But, the Congress was little late in hatching an electoral strategy to challenge MIM. It would have certainly yielded more dividends if it had planned this strategy a little earlier. The campaign period is too short to change the correlation of political forces against MIM that has developed into a strong grassroots political organisation over decades in Old City.  The spokesperson of MIM quips that people chide MIM till the last hour, but when it comes to polls, they will vote for it. 

The MIM and the TRS seem to be having an interesting relationship in this civic poll. The general understanding in political circles is that these two parties have arrived at a clandestine deal. This allegation is substantiated by the fact that the State government is not taking any action on the case related to the alleged hate crimes perpetrated by its leader. 

Besides, the two parties are not critical of each other indicating bonhomie. But quite interestingly, ground reports suggest that MIM and TRS are locked in a fierce contest in a number of divisions. This contrast between macro political picture and micro political reality is puzzling but not without an explanation. 

The TRS and the MIM are helping each other wherever winning margins are decisive in either’s favour. Thus the two parties are not cutting into each other’s chances to benefit the third party. There are divisions where the contest is between these two parties.  Here, the bitter contest continues as such a contest would not benefit others. 

The TRS is hoping for an outright majority in the corporation. The MIM will pitch in, if need arises. Otherwise, it will continue its independent position. Such a flexible, if not a pragmatic, deal between MIM and TRS works out to their mutual advantage. This became essential due to the fact that TRS could also muster grassroots support among Muslim voters in many divisions especially outside the Old City.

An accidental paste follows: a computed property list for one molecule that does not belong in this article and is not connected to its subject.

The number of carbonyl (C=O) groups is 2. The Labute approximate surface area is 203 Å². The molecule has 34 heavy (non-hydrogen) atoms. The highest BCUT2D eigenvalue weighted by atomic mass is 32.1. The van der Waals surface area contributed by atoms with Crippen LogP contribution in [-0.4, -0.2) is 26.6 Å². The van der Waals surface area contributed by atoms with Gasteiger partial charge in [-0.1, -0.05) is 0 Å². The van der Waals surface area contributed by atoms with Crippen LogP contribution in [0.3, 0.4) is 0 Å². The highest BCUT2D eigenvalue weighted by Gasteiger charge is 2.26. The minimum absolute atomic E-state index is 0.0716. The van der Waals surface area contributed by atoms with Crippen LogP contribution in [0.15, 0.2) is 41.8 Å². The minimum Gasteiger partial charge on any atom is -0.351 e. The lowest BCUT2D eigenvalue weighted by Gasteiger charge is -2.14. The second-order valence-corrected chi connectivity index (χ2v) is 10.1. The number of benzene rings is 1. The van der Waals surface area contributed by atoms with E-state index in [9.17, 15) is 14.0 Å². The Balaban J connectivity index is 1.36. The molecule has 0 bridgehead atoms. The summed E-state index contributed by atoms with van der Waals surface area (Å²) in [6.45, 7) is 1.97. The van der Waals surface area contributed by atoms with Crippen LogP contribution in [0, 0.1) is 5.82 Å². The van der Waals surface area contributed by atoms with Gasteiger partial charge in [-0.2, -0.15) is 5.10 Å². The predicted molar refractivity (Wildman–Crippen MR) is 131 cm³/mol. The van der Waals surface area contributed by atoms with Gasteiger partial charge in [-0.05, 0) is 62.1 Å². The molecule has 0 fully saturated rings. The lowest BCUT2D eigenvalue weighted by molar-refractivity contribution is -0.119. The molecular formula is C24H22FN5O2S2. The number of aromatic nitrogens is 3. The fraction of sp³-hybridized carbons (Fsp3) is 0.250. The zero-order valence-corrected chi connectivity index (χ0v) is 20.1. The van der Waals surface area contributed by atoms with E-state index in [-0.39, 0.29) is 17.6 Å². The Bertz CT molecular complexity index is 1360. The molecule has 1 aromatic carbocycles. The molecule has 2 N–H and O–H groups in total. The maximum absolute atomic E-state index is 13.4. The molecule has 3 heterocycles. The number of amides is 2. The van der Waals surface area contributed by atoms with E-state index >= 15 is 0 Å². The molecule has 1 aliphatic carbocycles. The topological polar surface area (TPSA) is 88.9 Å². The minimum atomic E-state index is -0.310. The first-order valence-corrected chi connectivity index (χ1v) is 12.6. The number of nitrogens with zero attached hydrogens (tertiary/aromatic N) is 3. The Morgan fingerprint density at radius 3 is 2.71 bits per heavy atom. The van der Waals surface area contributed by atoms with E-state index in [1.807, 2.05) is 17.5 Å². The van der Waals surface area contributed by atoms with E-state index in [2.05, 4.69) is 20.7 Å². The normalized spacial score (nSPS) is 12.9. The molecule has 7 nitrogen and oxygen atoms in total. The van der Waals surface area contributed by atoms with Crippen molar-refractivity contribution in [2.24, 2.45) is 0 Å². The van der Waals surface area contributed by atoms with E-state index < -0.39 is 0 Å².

The MIM was opposed to the bifurcation of the State. The Muslim voters influenced by Telangana sentiment are with the TRS. Similarly, the TRS has some influence over the Muslims who migrated to Hyderabad from other Telangana districts, on whom the MIM has no monopoly. Besides, the power and development politics could also muster some support for TRS among Muslim voters. 

In the absence of a highly polarised vote, the BJP seems to be lagging behind in projecting itself as an alternative to MIM in the Old City. The TDP with its alliance with BJP is obviously in no position to be in the fray.  

The MIM has its own vote bank while the anti-MIM political space is fragmented. The Hindu vote has many contenders.  Thus, the MIM retains its sway even if there is some erosion in its vote share.